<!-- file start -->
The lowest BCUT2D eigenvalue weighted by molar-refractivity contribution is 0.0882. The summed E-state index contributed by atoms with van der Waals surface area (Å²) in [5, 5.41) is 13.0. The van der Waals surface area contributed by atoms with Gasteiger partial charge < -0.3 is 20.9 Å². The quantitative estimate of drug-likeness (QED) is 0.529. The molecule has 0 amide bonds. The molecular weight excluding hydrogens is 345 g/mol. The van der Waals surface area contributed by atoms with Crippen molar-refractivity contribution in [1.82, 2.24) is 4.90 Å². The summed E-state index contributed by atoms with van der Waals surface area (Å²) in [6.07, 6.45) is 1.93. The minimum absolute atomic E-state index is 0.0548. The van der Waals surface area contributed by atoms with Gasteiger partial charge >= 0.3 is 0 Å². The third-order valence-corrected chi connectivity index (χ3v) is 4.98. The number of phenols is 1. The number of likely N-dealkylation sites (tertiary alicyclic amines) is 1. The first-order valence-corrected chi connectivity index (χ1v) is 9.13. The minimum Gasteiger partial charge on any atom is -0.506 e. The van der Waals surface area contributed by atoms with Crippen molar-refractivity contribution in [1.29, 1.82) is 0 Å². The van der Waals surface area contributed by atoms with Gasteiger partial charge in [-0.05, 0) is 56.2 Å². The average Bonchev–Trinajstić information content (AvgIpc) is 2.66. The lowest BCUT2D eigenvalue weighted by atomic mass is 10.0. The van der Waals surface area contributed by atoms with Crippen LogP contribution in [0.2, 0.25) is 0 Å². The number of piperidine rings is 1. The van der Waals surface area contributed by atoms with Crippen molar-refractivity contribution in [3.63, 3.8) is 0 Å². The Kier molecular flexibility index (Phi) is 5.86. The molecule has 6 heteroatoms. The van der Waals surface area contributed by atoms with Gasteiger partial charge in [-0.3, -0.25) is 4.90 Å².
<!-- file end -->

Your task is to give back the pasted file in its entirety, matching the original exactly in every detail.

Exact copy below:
The lowest BCUT2D eigenvalue weighted by molar-refractivity contribution is 0.0882. The summed E-state index contributed by atoms with van der Waals surface area (Å²) in [5, 5.41) is 13.0. The van der Waals surface area contributed by atoms with Gasteiger partial charge < -0.3 is 20.9 Å². The quantitative estimate of drug-likeness (QED) is 0.529. The molecule has 0 amide bonds. The molecular weight excluding hydrogens is 345 g/mol. The van der Waals surface area contributed by atoms with Crippen molar-refractivity contribution in [1.82, 2.24) is 4.90 Å². The summed E-state index contributed by atoms with van der Waals surface area (Å²) in [6.07, 6.45) is 1.93. The minimum absolute atomic E-state index is 0.0548. The van der Waals surface area contributed by atoms with Gasteiger partial charge >= 0.3 is 0 Å². The third-order valence-corrected chi connectivity index (χ3v) is 4.98. The number of phenols is 1. The number of likely N-dealkylation sites (tertiary alicyclic amines) is 1. The first-order valence-corrected chi connectivity index (χ1v) is 9.13. The minimum Gasteiger partial charge on any atom is -0.506 e. The van der Waals surface area contributed by atoms with Crippen molar-refractivity contribution in [1.29, 1.82) is 0 Å². The van der Waals surface area contributed by atoms with Gasteiger partial charge in [-0.05, 0) is 56.2 Å². The average Bonchev–Trinajstić information content (AvgIpc) is 2.66. The lowest BCUT2D eigenvalue weighted by atomic mass is 10.0. The van der Waals surface area contributed by atoms with Crippen LogP contribution in [0.2, 0.25) is 0 Å². The number of piperidine rings is 1. The van der Waals surface area contributed by atoms with Crippen molar-refractivity contribution in [3.63, 3.8) is 0 Å². The Kier molecular flexibility index (Phi) is 5.86. The molecule has 6 heteroatoms. The van der Waals surface area contributed by atoms with Gasteiger partial charge in [-0.3, -0.25) is 4.90 Å².